Unlike traditional radiation therapy, SBRT uses focused radiation beams and targets well-defined tumors. In order to focus in on the region, the tumors need to be imaged and marked (using fiduciary markers) in advance. During treatment with the Cyberknife system (from Accuray), patients need to be immobilized, and even the patient’s breathing needs to be taken into account.

    The highly specific nature of the procedure not only shortens treatment time, it limits the effect of the radiation on healthy tissues.

    “SBRT holds great promise for treating persistent or recurrent gynecological cancers,” said JoVE Science Editor, Dr. Nandita Singh. “SBRT can deliver radiation with high precision and is particularly effective in delivering reduced radiation to cancer targets that are refractory to chemotherapy and conventional radiation.”

    Dr. Kunos said he is very pleased with his article, and felt that it was critical to high-quality video of the protocol for people to see when he and his team launch a nationwide clinical trial. To learn more about how a video in JoVE Medicine can help you, please click here.

    JoVE returns from AACR!

    This post was co-authored by JoVE Editorial Director, Dr. Beth Hovey.

    The JoVE team is back in Cambridge, MA after a successful trip to the annual AACR meeting in Chicago last week.  We set up camp in the exhibitor’s hall at booth 4821, and a steady stream of you came by to visit. It was great to meet you all!

    We also attended a wide range of posters, symposia and other special sessions, and got to hear about novel research on the cancer field.

    Closely associated with the meeting was the Stand Up To Cancer (SUTC) campaign, for which AACR is the sole scientific partner. SUTC funds “Dream Teams”—collaborative, multi-disciplinary teams of scientists whose aim is to ultimately translate cutting edge scientific discoveries into advances in cancer prevention and treatment.

    At this year’s AACR meeting, Dr. Bert Vogelstein, SUTC’s Genomics Advisory Committee Leader, announced the publication of his work on the use of whole genome screens for the prediction of disease.  While he noted that whole genome sequencing is important and informational following diagnosis of disease, he suggested that clinicians do not use this technology as a risk assessment tool.

    JoVE author, Dr. Charles Sawyers and his colleague Dr. Arul Chinnaiyan were named as the leaders of the latest SUTC’s list of Dream Teams.  The Prostate Cancer Dream team will first focus on finding a cure for advanced (metastatic) prostate cancer.

    The next stop on the conference calendar is the Experimental Biology Meeting in San Diego from April 21-25th. Maybe we’ll see you there!

    Aging and Cancer at AACR

    If you aren’t familiar with Nobel Prize winner, Dr. Elizabeth Blackburn‘s work with telomeres and telomerase, I suggest looking her up. To give some background information, telomeres are a repetitive sequence of DNA at the end of chromosomes that depletes naturally over time. They have been likened to the protective plastic at the end of a shoelace.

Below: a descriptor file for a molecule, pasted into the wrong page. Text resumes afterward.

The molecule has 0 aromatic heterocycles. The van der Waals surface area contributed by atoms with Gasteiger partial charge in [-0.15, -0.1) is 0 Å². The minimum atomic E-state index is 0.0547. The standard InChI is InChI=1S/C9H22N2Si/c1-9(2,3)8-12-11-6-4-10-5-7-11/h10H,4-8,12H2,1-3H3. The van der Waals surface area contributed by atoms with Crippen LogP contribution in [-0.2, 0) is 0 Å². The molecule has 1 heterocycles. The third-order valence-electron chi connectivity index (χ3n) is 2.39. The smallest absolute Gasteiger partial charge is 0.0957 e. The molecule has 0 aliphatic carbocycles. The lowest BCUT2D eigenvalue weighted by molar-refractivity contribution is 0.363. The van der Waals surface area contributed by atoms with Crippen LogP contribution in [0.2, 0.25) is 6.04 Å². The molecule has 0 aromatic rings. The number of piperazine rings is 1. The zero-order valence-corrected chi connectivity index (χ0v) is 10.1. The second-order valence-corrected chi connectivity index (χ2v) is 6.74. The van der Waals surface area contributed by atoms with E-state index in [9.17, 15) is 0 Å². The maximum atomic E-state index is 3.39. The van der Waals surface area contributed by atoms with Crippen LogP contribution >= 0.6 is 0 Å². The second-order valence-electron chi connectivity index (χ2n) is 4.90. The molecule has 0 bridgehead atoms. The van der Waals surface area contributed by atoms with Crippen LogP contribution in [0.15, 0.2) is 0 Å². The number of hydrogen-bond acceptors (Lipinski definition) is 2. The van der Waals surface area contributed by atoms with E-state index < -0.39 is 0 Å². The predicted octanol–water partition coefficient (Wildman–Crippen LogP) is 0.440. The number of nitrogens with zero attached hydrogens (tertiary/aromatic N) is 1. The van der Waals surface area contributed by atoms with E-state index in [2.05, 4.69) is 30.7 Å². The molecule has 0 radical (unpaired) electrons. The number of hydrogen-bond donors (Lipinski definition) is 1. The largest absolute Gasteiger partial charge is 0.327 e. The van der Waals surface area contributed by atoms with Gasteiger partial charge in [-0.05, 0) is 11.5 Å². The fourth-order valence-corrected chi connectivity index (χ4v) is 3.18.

The telemores are at the ends of the chromosomes, shown here in red.

    Dr. Blackburn gave a fascinating talk on Sunday at the AACR annual meeting about the relationship of telomere maintenance in aging and cancer. She has shown that low levels of the enzyme telomerase results in shorter telomeres which in turn correlates with diseases such as pulmonary fibrosis, cardiovascular disease, impaired immune function, cancer, and even obesity.

    Telomere length and telomerase levels are intricately entwined with major age-related diseases and “healthspan,” the length of time one lives without disease. Dr. Blackburn’s work promises to hold insight into our constant battle against cancer and aging.

    [photo credit: Singularity Hub]

    JoVE goes to AACR

    Sawyers figure 4

    This post was co-written by JoVE Science Editor, Dr. Claire Standen.

    The JoVE booth is packed up and on its way to Chicago for the annual meeting of the American Association for Cancer Research (AACR). On March 31st the JoVE team will be joining the conference, along with over 18,000 other registered attendees. We are looking forward to an exciting program full of the most current cancer-related research!

    We are particularly eager to learn more about some of the advancements in cancer diagnostics, immunotherapy and cancer model systems.  It looks like there are some remarkable talks and posters this year across the spectrum of basic, translational and clinical cancer research.

    JoVE is thrilled to see that Dr. Charles Sawyers, of HHMI and Memorial Sloan Kettering, is the 2012-2013 president-elect for AACR.  Dr. Sawyers and his lab have published their technique on the examination of interstitial cells of cajal (ICC) network in mice.  This work was highlighted at last year’s AACR by Dr. Harold Varmus as innovative research, one of the NCI priorities for this decade.